Nearly 570% Increase in Development in Western NC Mountains Since 1976
From 1976 to 2006, land development in the North Carolina mountains increased 568 percent - from 34,348 acres to 229,422 acres - and is expected to increase another 63 percent by 2030. Population, meanwhile, increased only 42 percent between 1976 and 2006 and is projected to increase only another 25 percent by 2030. The result? An increase in the average number of developed acres per person, or the “development footprint,” from 0.06 acres per person in 1976 to 0.30 acres in 2006, and a projected 0.39 acres per person by 2030.
How has rapid urban growth and land development changed western North Carolina's natural landscape since 1976? What challenges will the region face over the next 20 years in accommodating growth and protecting its abundant natural resources and great biodiversity? Researchers at the Renaissance Computing Institute (RENCI) at UNC Charlotte, in collaboration with RENCI at UNC Asheville, have recently completed a study of land development in the western North Carolina mountains to address these and other urbanization issues. The study was conducted by researchers from UNC Charlotte's Center for Applied Geographic Information Science (CAGIS), a research partner with RENCI at UNC Charlotte, and was made possible through funding from the City of Asheville, the U.S. Forest Service, and RENCI's home office in Chapel Hill.
Using historical satellite imagery and population data and projections, the researchers developed an Urban Growth Model that generates statistical and visual representations of likely trends in developed land area. Satellite image analysis reveals how the landscape has changed from 1976 through 2006. The Urban Growth Model combines the satellite image-based maps of development with population trends and offers forecasts of future development in the region through 2030.
The 19-county western North Carolina study builds upon similar studies by RENCI at UNC Charlotte, including the 2009 four-county analysis of Asheville and surrounding area and the 2007 original study of development in the Southern Piedmont/Greater Charlotte Metropolitan region. The current study incorporates the four counties from the 2009 study and extends along the Appalachian Mountains from the northern border with Virginia to Cherokee County at the westernmost tip of the state.
By examining historical and forecast patterns of urbanization, RENCI researchers hope to assist policy makers, planners, and land conservationists in developing tools to understand and plan for rapid urban growth. James Fox, the director of RENCI at UNC Asheville and the school’s National Environmental Modeling and Analysis Center (NEMAC), said local stakeholders already are showing an interest in the study’s results. “This versatile study from RENCI at UNC Charlotte has allowed us to gain maximum benefit from the limited resources available in today’s economic climate. Being able to use this study at a variety of scales has proved invaluable.” Fox added that UNC Asheville has used the study’s results in conjunction with the City of Asheville, Buncombe County, the local Land of Sky Council of Governments, and the U.S. Forest Service.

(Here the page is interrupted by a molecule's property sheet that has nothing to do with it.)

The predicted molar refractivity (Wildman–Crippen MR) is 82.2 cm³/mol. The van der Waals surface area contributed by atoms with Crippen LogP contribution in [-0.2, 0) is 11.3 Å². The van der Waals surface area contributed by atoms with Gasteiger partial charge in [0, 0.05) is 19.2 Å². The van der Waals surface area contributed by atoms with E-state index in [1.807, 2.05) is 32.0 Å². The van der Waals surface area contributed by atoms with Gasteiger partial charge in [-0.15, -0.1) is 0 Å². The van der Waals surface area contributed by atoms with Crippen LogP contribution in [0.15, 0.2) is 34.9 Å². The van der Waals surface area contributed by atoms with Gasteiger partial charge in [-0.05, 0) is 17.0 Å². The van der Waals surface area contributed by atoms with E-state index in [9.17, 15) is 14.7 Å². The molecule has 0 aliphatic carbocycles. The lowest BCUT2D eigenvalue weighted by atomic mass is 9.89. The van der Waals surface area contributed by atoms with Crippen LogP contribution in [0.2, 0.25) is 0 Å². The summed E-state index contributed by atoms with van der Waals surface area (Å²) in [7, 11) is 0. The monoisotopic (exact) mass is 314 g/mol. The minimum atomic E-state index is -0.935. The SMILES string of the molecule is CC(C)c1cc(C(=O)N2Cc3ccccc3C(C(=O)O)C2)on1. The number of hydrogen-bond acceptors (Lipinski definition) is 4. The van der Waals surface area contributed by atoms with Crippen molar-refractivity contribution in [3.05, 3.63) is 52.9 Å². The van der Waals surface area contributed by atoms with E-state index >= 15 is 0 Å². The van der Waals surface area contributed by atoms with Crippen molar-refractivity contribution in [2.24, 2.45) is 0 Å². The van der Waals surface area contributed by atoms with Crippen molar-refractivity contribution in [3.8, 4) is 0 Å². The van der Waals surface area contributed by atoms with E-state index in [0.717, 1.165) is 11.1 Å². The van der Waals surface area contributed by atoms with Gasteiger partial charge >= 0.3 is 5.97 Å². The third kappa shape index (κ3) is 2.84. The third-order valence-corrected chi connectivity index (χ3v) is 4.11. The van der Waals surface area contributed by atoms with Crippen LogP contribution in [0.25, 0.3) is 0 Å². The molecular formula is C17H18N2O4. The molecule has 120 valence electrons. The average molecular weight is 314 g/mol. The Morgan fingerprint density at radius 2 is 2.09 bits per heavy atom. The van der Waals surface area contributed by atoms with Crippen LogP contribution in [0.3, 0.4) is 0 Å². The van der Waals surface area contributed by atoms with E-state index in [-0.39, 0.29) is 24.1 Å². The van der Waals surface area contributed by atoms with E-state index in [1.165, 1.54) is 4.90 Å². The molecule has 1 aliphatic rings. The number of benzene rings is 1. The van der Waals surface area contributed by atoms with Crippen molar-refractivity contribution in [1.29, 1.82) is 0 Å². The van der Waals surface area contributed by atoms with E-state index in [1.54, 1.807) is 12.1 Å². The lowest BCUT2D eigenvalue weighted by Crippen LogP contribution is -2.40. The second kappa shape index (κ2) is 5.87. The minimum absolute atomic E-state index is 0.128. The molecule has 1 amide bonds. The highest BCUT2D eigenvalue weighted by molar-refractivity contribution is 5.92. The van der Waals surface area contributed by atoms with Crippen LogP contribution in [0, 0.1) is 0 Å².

Analysis of historical satellite imagery indicates that between 1976 and 2006, development in the 19-county region occurred at an average rate of 17 acres per day, outpacing population growth nearly 14-to-1. The Urban Growth Model forecasts that by 2030, the average rate of development in the region will be 16.3 acres per day, and development will continue to outpace population growth 2.5-to-1.
The results also show great variation in forecast gains in development among the counties in the region. (See the Full Report and County Profiles for more details.) Alleghany, Ashe, and Madison Counties are expected to experience the highest rates of forecast development, with Madison County experiencing the greatest percent increase - 109 percent – in developed acres, Alleghany County experiencing a 102 percent increase, and Ashe County a 103 percent increase. Buncombe and Henderson Counties, the two most populated counties in the study area, are expected to contribute roughly 17 percent and 13 percent, respectively, of total forecast gains for the region.
Looking forward regionally, the model predicts that by 2030, when the population is expected to approach 1 million, an additional 145,374 acres of land will be developed, the equivalent of an area roughly the size of Alleghany County (147,333 acres), or nearly six times the area within Asheville’s city limits.
Created in 2004, RENCI includes a statewide network of academic institutions working to solve complex problems affecting quality of life and economic competitiveness in North Carolina by tapping into university expertise and through the use of advanced technologies.
The RENCI at UNC Charlotte Engagement Center involves faculty and staff from four UNC Charlotte research centers: the UNC Charlotte Urban Institute, the Center for Applied Geographic Information Science, the Charlotte Visualization Center, and the Infrastructure, Design, Environment, and Sustainability Center. RENCI at UNC Charlotte focuses on measuring, forecasting, and evaluating the impacts of urban growth and is developing a comprehensive program of cross-disciplinary applied research addressing sustainable metropolitan growth.
Photograph by Larry Korhnak - firstname.lastname@example.org, listed at InterfacesSouth.org.
Sara Gleave wrote this article while a graduate student working at the UNC Charlotte Urban Institute in 2010-2014.